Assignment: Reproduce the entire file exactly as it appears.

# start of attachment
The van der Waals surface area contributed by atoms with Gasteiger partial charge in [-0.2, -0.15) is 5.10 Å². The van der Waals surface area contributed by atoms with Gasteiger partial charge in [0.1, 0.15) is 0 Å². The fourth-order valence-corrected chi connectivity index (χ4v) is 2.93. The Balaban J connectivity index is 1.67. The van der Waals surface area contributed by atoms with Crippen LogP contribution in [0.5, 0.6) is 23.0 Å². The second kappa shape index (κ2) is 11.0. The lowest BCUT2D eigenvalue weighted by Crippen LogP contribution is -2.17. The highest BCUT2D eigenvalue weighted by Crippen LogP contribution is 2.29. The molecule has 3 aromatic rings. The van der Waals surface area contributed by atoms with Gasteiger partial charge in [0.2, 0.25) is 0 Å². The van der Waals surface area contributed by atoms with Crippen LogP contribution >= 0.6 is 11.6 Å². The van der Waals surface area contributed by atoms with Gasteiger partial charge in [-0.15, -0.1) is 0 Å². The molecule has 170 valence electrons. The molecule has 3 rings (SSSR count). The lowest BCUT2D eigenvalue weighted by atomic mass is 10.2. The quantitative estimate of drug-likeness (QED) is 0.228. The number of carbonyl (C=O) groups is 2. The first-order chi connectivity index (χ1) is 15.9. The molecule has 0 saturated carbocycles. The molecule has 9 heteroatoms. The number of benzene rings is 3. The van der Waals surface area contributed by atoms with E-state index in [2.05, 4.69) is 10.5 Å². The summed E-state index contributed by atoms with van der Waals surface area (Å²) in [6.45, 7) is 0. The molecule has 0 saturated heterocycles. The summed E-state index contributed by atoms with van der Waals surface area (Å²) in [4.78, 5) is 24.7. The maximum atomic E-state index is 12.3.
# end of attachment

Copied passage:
The van der Waals surface area contributed by atoms with Gasteiger partial charge in [-0.2, -0.15) is 5.10 Å². The van der Waals surface area contributed by atoms with Gasteiger partial charge in [0.1, 0.15) is 0 Å². The fourth-order valence-corrected chi connectivity index (χ4v) is 2.93. The Balaban J connectivity index is 1.67. The van der Waals surface area contributed by atoms with Crippen LogP contribution in [0.5, 0.6) is 23.0 Å². The second kappa shape index (κ2) is 11.0. The lowest BCUT2D eigenvalue weighted by Crippen LogP contribution is -2.17. The highest BCUT2D eigenvalue weighted by Crippen LogP contribution is 2.29. The molecule has 3 aromatic rings. The van der Waals surface area contributed by atoms with Gasteiger partial charge in [0.2, 0.25) is 0 Å². The van der Waals surface area contributed by atoms with Crippen LogP contribution >= 0.6 is 11.6 Å². The van der Waals surface area contributed by atoms with Gasteiger partial charge in [-0.15, -0.1) is 0 Å². The molecule has 170 valence electrons. The molecule has 3 rings (SSSR count). The lowest BCUT2D eigenvalue weighted by atomic mass is 10.2. The quantitative estimate of drug-likeness (QED) is 0.228. The number of carbonyl (C=O) groups is 2. The first-order chi connectivity index (χ1) is 15.9. The molecule has 0 saturated carbocycles. The molecule has 9 heteroatoms. The number of benzene rings is 3. The van der Waals surface area contributed by atoms with E-state index in [2.05, 4.69) is 10.5 Å². The summed E-state index contributed by atoms with van der Waals surface area (Å²) in [6.45, 7) is 0. The molecule has 0 saturated heterocycles. The summed E-state index contributed by atoms with van der Waals surface area (Å²) in [4.78, 5) is 24.7. The maximum atomic E-state index is 12.3.